Was sworn in as the 18th president of Brown University on July 3, 2001. She also holds an appointment as professor in the Department of Comparative Literature and the Department of Africana Studies. She was president of Smith College from 1995 until the time of her appointment at Brown.
A native of Texas and a 1967 graduate of Dillard University in New Orleans, Simmons received her Ph.D. in Romance languages and literatures from Harvard University in 1973. She is fluent in French and has written on the works of David Diop and Aime Cesaire.
In 1983, after serving as associate dean of the graduate school at the University of Southern California, Simmons joined the Princeton University administration. She remained at Princeton for seven years, leaving in 1990 for two years to serve as provost at Spelman College. Returning to Princeton in 1992 as vice provost, she remained at the university until June 30, 1995. In 1995 she became president of Smith College, the largest women’s college in the United States, where she launched a number of strategic initiatives to strengthen the college’s academic programs and inaugurated the first engineering program at a U.S. women’s college.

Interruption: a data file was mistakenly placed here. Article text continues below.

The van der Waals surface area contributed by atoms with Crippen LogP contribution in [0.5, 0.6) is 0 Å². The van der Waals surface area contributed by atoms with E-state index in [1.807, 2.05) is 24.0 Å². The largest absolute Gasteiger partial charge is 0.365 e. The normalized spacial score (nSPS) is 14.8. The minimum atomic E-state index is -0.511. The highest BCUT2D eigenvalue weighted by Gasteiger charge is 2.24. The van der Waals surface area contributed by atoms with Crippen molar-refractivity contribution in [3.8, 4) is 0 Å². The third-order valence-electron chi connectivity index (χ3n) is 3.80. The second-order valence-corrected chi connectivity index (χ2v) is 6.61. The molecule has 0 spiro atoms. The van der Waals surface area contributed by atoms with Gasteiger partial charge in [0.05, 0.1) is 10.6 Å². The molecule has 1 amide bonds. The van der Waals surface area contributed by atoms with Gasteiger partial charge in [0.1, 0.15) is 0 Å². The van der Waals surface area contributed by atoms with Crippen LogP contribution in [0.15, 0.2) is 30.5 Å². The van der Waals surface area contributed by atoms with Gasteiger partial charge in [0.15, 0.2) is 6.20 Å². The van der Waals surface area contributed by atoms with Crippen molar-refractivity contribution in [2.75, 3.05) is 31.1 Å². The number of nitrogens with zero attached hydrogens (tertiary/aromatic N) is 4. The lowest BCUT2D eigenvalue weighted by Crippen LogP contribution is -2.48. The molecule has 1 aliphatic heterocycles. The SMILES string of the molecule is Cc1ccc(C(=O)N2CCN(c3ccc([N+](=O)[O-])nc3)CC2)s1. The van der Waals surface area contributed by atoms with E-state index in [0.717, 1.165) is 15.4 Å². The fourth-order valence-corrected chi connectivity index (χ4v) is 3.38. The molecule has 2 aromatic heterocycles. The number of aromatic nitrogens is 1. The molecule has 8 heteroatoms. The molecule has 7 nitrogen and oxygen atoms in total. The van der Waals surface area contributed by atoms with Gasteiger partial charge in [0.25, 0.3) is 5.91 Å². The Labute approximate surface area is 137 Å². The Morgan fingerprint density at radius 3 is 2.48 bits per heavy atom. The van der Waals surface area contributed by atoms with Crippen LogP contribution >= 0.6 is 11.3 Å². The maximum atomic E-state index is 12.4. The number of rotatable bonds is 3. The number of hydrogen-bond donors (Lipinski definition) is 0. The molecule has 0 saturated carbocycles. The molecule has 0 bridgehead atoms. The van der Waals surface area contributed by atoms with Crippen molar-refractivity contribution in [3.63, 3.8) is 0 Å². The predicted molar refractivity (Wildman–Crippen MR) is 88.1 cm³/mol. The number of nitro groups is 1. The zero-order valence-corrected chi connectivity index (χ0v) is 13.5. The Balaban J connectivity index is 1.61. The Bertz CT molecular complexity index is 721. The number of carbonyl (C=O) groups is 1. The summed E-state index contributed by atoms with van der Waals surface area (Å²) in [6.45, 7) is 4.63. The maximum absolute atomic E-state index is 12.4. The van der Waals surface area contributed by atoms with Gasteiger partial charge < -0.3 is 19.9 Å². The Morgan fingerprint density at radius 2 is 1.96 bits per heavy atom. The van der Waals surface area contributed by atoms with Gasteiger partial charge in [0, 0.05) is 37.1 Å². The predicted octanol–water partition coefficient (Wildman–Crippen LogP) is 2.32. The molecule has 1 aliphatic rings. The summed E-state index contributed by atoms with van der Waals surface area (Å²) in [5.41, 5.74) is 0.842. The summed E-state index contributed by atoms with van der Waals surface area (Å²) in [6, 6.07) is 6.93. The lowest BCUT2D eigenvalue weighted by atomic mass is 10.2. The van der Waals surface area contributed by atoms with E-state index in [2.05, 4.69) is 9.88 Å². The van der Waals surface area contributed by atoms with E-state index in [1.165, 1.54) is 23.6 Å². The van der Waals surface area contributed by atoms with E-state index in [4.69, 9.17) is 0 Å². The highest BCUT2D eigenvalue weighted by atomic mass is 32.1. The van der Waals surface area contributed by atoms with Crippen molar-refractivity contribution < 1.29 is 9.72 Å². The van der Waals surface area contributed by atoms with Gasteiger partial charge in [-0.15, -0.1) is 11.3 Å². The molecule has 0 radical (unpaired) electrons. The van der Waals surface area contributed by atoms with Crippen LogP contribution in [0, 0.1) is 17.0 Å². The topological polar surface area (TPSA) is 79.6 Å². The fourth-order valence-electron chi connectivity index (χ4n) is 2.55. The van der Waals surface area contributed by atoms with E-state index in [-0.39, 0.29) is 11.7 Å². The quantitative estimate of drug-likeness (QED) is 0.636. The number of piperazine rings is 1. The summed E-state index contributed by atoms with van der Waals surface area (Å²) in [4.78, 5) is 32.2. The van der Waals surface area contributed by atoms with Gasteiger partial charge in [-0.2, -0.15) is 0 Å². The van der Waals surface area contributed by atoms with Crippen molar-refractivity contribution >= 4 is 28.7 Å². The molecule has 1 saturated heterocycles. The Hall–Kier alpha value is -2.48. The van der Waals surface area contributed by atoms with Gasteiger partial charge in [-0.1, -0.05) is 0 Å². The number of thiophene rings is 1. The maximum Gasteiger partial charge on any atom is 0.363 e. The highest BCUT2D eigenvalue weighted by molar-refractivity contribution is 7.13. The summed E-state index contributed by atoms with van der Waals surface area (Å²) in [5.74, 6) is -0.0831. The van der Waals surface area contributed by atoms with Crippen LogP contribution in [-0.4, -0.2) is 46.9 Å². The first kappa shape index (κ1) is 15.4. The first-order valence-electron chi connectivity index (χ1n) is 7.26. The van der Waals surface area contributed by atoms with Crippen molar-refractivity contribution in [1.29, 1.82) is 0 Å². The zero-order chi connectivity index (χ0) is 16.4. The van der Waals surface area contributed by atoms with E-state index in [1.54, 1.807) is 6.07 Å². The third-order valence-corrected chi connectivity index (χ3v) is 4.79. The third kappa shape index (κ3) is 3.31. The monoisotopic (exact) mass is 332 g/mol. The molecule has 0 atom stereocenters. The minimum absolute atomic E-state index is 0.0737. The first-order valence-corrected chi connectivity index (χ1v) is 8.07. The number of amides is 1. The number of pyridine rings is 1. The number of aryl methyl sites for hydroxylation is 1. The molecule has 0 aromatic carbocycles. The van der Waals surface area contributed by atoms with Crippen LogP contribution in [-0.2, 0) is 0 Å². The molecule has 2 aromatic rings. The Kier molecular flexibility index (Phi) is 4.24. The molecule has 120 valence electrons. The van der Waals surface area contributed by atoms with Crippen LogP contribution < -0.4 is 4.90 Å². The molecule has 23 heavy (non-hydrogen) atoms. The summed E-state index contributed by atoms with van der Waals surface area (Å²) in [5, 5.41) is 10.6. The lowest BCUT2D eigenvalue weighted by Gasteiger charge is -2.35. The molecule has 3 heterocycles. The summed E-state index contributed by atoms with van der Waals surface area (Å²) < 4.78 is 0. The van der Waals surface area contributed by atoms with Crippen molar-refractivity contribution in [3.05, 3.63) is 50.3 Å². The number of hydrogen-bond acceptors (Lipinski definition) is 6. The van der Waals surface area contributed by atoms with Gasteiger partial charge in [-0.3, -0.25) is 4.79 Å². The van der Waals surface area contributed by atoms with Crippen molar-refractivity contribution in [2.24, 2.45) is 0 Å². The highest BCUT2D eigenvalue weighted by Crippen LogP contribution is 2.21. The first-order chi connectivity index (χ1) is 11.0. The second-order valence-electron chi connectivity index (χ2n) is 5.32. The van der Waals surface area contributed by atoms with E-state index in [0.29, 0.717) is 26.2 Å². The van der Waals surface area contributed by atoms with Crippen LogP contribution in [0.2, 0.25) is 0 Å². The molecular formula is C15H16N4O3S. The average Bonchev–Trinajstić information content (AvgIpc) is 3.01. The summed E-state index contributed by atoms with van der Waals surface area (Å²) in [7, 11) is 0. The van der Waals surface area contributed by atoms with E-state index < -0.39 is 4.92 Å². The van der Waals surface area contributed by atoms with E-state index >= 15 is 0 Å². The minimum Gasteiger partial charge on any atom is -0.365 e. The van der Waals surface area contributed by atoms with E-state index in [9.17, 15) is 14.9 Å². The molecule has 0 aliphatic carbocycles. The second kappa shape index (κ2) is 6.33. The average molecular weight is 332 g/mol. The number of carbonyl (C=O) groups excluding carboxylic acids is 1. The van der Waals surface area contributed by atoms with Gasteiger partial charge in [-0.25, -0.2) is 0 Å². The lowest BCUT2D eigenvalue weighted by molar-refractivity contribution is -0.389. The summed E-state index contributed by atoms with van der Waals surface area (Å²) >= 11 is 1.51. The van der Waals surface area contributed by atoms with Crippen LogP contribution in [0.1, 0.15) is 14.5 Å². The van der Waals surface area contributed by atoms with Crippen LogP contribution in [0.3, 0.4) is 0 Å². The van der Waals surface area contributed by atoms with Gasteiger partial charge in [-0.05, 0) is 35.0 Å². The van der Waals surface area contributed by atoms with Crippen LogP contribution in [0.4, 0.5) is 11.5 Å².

Simmons is a Fellow of the American Academy of Arts and Sciences, and a member of the American Philosophical Society, and the Council on Foreign Relations. She serves on a number of boards, including the Dillard University’s Board of Trustees, the Smithsonian’s National Museum of African American History and Culture, and Texas Instruments. She was appointed by President Obama as a member of the President’s Commission on White House Fellowships. Active in a wide range of educational, charitable, and civic endeavors, she holds honorary degrees from numerous colleges and universities, including Amherst College, Bard College, Howard University, Dillard University, Princeton University, Lake Forest College, University of Massachusetts at Amherst, Dartmouth College, Boston University, Northeastern University, New York University, University of Pennsylvania, Mount Holyoke College, Washington University in St. Louis, Rensselaer Polytechnic Institute, The George Washington University, Columbia University, Harvard University, Ewha Womans University in Korea, University of Southern California, Tougaloo College, Jewish Theological Seminary, University of Toronto, Providence College, University of Vermont, Morehouse College, Spelman College, Union College, The American College of Greece, Wesleyan University, Rhode Island School of Design, and Morgan State University.